2022 Annual Disarmament Report

The European Space Agency’s earth observation satellite Sentinel‑1B in space

The European Space Agency’s earth observation satellite Sentinel‑1B in space, © ESA/ATG medialab

26.04.2023 - Article

Despite extremely challenging circumstances internationally, the German Government continued to work towards strengthening the international arms control and disarmament architecture in 2022. An overview of initiatives, setbacks and reflection.

The German Government approved the 2022 Annual Disarmament Report in the Federal Cabinet on 26 April 2023. The report highlights the most important agreements and provisions, key developments and the priorities of German arms control, disarmament and non-proliferation policy in 2022.

2022: A year of ongoing efforts

In 2022, despite unfavourable circumstances, the German Government took on responsibility for arms control, disarmament and non-proliferation at international level. One important milestone was the Tenth Review Conference of the Parties to the Treaty on the Non-Proliferation of Nuclear Weapons held in New York in August 2022, where the German Government was represented by Foreign Minister Baerbock. The German Government submitted proposals for risk mitigation and disarmament verification together with its partners in the Stockholm Initiative and the Non-Proliferation and Disarmament Initiative (NPDI). However, all international efforts to achieve a joint outcome document ultimately failed due to Russia’s blockade, against the wishes of all other participating states.

In June, the German Government attended the First Meeting of States Parties to the Treaty on the Prohibition of Nuclear Weapons (TPNW) in Vienna as an observer. This reflected the concern that it shares with other states regarding the lack of progress in nuclear disarmament.

Foreign Minister Baerbock utilised Germany’s G7 Presidency to join the Director General of the International Atomic Energy Agency (IAEA), Rafael Mariano Grossi, in advocating for the securing and security of Ukrainian nuclear power plants. This helped to stabilise the situation around the power plant in Zaporizhzhia in particular. As part of its G7 Presidency, Germany also headed the Global Partnership Against the Spread of Weapons and Materials of Mass Destruction (GP) during 2022. At the GP’s autumn conference at the Federal Foreign Office, the Berlin lines of action on biosecurity were approved, among other outcomes.

At the Ninth Review Conference of the Biological Weapons Convention (BWC) in December 2022, a working group was successfully established, in the face of Russian disinformation, to provide urgently needed support for the Convention.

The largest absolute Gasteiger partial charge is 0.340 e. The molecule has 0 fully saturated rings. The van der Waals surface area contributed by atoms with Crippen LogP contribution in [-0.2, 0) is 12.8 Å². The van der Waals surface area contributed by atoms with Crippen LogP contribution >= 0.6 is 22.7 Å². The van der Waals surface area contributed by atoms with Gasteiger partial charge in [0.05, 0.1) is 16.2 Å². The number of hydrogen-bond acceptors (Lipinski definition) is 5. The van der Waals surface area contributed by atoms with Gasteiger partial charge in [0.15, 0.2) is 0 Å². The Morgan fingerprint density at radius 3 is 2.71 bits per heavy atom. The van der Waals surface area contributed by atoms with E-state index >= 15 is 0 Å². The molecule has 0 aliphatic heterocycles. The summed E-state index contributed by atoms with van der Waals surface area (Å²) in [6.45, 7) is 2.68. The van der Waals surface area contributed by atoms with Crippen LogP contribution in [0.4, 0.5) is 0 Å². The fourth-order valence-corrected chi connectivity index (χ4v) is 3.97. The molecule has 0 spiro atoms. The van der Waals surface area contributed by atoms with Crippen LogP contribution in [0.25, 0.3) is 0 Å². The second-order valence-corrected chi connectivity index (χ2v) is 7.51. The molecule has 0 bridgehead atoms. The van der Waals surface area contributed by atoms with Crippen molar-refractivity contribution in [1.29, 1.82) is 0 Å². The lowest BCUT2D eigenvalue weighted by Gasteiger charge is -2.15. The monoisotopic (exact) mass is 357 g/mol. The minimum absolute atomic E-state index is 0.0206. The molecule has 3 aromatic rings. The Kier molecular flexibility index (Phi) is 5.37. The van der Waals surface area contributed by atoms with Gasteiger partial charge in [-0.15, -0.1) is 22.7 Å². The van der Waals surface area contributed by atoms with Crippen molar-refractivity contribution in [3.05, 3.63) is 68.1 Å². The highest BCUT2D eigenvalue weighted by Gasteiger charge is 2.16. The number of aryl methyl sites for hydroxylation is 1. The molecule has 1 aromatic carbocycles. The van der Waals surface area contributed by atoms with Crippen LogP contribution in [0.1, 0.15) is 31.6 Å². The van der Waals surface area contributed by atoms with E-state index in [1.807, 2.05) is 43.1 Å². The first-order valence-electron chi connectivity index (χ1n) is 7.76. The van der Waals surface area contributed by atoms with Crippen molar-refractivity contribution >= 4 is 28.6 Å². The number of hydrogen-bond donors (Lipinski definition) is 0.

In the field of security in outer space, progress was made on the path to an international ban on destructive ground-based anti-satellite tests. In 2022, Germany joined Canada, France, Japan, New Zealand, the United States and the United Kingdom in pledging not to carry out such tests in future. Germany had not previously carried out any such tests.

One priority of the German Government was cybertechnology. Another was promoting controls on lethal autonomous weapon systems (LAWS). At Germany’s initiative, the United Nations (UN) reached an agreement in July 2022 to create a worldwide network of contacts for discussing cyber policy issues. Significant momentum was generated at an international cyber conference hosted by Foreign Minister Baerbock in September 2022.

In November 2022, Germany assumed the Presidency of the international Anti-Personnel Mine Ban Convention (Ottawa Convention). During its Presidency it was able to make progress with an initiative which it launched at the United Nations to curb the illegal proliferation of munitions.

A year of setbacks

Russia’s illegal war of aggression against Ukraine severely damaged Europe’s decades-old system of conventional and nuclear arms control. After 24 February 2022, Moscow repeatedly issued irresponsible nuclear threats. Alongside conventional attacks, there were cyberattacks and disinformation campaigns on an unprecedented scale.

The unresolved proliferation crises resulting from the Iranian and North Korean nuclear programmes were also a cause for great concern in 2022. Iran expanded its nuclear programme and significantly advanced its enrichment and development activities. North Korea continued developing its delivery systems, tightened its nuclear doctrine and announced plans to considerably expand its arsenal of nuclear weapons. It carried out an unprecedented 35 test series of various ballistic rocket types in 2022 and is a threat to stability and peace in the region.

A year of reflection

Spurred by the Russian war of aggression against Ukraine and Russia’s previous breaches of international arms control treaties, the German Government began to reassess its efforts at arms control, disarmament and non-proliferation in dialogue with its partners. Foreign Minister Baerbock touched on two aspects during her speech at the Geneva Conference on Disarmament in March 2023.

  • In these changed circumstances, the German Government sees arms control as an even more integral element of security policy. Expanding NATO’s capacities and bolstering Ukraine’s resilience does not contradict efforts to promote arms control in Europe and beyond. The two are interdependent and also complementary, serving the same goal of increasing security.
  • Secondly, all efforts at arms control, disarmament and non-proliferation must take account of the fact that there has been a massive loss of trust with regard to Russia. This makes it all the more urgent to mitigate risks and avoid unintended escalation, in order to create a minimum level of security.


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